Q&A: Sarah Tyson on Where Are the Women?: Why Expanding the Archive Makes Philosophy Better

In this bold book, Sarah Tyson revamps the feminist reclamation project to redress not merely exclusion, but all manners of exclusive inclusion. Whether you have never thought of, are inclined not to think of, or are enthusiastic about the thought of Sojourner Truth in the same philosophical frame as Diotima or Socrates, you should read this book.

~ David Kazanjian, author of The Brink of Freedom: Improvising Life in the Nineteenth-Century Atlantic World

It’s the final week of Women’s History Month, and we’re asking “Where Are the Women?” Philosophy has not just excluded women, it has also been shaped by the exclusion of women. In her new book, Where Are the Women? Why Expanding the Archive Makes Philosophy Better Sarah Tyson makes a powerful case for how redressing women’s exclusion can make philosophy better. In today’s interview, Tyson explains her persuasive writing technique of utilizing speculative, thought-provoking questions that engage the past, present, and future of women’s rights, feminism, and racial equality. She also encourages the reader to engage daily with self-inquiry, as it is a way to not only expand societal norms but also to reconsider such “inherited events” like, for example, the Seneca Falls Convention in 1848.

For a chance to win a copy of this book, enter this month’s drawing!

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Q: In your book you speculate about historical events, such as the meeting in 1848 in Seneca Falls, New York that produced the Declaration of Sentiments and is often considered the start of the US Women’s Rights Movement. For instance, you ask: what if women had gotten the vote in 1848, when it was proposed in the Declaration of Sentiments? Isn’t this type of speculation more a technique of fiction writing than of philosophy? What do you hope to achieve with this method?

Sarah Tyson: While it is a technique of fiction, I also found it a helpful way to illuminate what happened historically and how we have inherited events. The French philosopher Michele Le Doeuff led me to think about history in this way, which is the focus of the fourth chapter of my book. What if women were considered full citizens in 1848? Rather than imagining specific events that could have occurred, as a fiction writer might, in the book, I ask questions such as: What does it mean that we are the inheritors of a political system in which women’s suffrage actually took another 70 years? What does it mean that, at that point and for a long time after, suffrage really only extended to white women?

Q: On that point, does this technique of speculation help us think about the contemporary tensions between racial equality and feminism?

ST: I think it can help us see how there came to be tensions between racial equality and feminism and why those tensions have taken their specific forms. That is, I think listening in a speculative fashion to an orator such as the itinerant preacher and former slave Sojourner Truth speak to women’s rights advocates helps us hear that she did not think equal rights for women were possible without racial equality. With a speculative technique, I think Truth’s speech in Akron, Ohio in 1851 appears much more radical than we have tended to think. Usually, it is remembered for a line she likely did not speak: “Ain’t I a Woman?” Such a question, as I argue, reduces her intervention to an insistence that Black women are women, too. Truth was doing so much more than that story suggests; her goal was not so much to open up the category of womanhood to Black women (as is popularly suggested), but rather to destabilize the meaning of women’s rights in order to invite her audience to think with her what freedom might entail, including the upending of the current social order. A speculative approach helps us appreciate the work of someone such as the historian Nell Painter, who has not only told Truth’s more radical story, but who has also consistently been met with disbelief by those attached to the more anodyne version of events. To be clear, I was one of those people with such attachments before taking seriously this speculative project.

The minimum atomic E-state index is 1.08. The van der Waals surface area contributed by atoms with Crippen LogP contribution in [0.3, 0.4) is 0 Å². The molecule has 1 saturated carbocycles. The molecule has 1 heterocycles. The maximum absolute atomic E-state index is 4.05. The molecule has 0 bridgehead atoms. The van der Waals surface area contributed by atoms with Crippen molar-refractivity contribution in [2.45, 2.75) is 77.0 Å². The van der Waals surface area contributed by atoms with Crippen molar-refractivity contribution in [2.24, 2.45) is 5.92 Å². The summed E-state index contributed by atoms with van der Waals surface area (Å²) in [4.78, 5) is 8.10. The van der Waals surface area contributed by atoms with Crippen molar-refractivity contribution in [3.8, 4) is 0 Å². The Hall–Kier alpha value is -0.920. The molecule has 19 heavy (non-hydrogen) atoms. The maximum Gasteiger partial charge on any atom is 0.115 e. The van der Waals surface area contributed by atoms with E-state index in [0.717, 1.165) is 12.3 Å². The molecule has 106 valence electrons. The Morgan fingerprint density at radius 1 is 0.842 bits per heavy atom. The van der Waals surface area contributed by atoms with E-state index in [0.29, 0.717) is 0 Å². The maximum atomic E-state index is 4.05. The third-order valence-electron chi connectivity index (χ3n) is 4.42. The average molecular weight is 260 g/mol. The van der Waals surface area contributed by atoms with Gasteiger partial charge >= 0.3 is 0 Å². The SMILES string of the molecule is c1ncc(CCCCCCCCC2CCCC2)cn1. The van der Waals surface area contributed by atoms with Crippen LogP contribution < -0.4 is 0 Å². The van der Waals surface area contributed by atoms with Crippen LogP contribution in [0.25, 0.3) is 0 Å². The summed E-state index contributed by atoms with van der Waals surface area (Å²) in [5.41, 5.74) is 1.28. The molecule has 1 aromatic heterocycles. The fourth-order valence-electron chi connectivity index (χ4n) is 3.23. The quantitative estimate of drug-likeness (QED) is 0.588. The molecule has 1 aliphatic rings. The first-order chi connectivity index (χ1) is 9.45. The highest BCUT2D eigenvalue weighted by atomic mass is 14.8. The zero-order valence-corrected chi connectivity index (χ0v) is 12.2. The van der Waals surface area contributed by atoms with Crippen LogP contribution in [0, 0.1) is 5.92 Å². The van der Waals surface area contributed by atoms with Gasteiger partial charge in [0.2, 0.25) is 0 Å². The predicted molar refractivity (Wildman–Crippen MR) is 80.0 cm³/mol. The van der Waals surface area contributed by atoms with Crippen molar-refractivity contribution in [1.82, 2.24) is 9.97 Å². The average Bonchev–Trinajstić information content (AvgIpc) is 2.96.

Q: Does it matter if philosophy expands its canon? And does it only matter to philosophers?

ST: How we tell the history of philosophy matters for how we think. That is, philosophy can be a powerful practice of questioning our quotidian ways of being and doing. This can result in important self-inquiry; but, it can also have the pernicious result of rationalizing structures of oppression and domination. And that reinforcement can have important effects far beyond philosophy. I argue that in the effort to be wary of this second outcome, we should resist establishing a canon. I encourage practitioners of philosophy to consider that, every time we write a syllabus or a book or deliver a lecture, we think of ourselves as constructing a historical narrative about philosophy, however muted or implicit. But my broader point is that philosophy is happening in many places and at many times that are hard to recognize according to prevailing disciplinary norms. I think that taking the philosophical work happening in peoples’ everyday lives seriously can be transformative, not just for professional philosophy, but for our lives and for the structures that determine the limits and possibilities of our lives.

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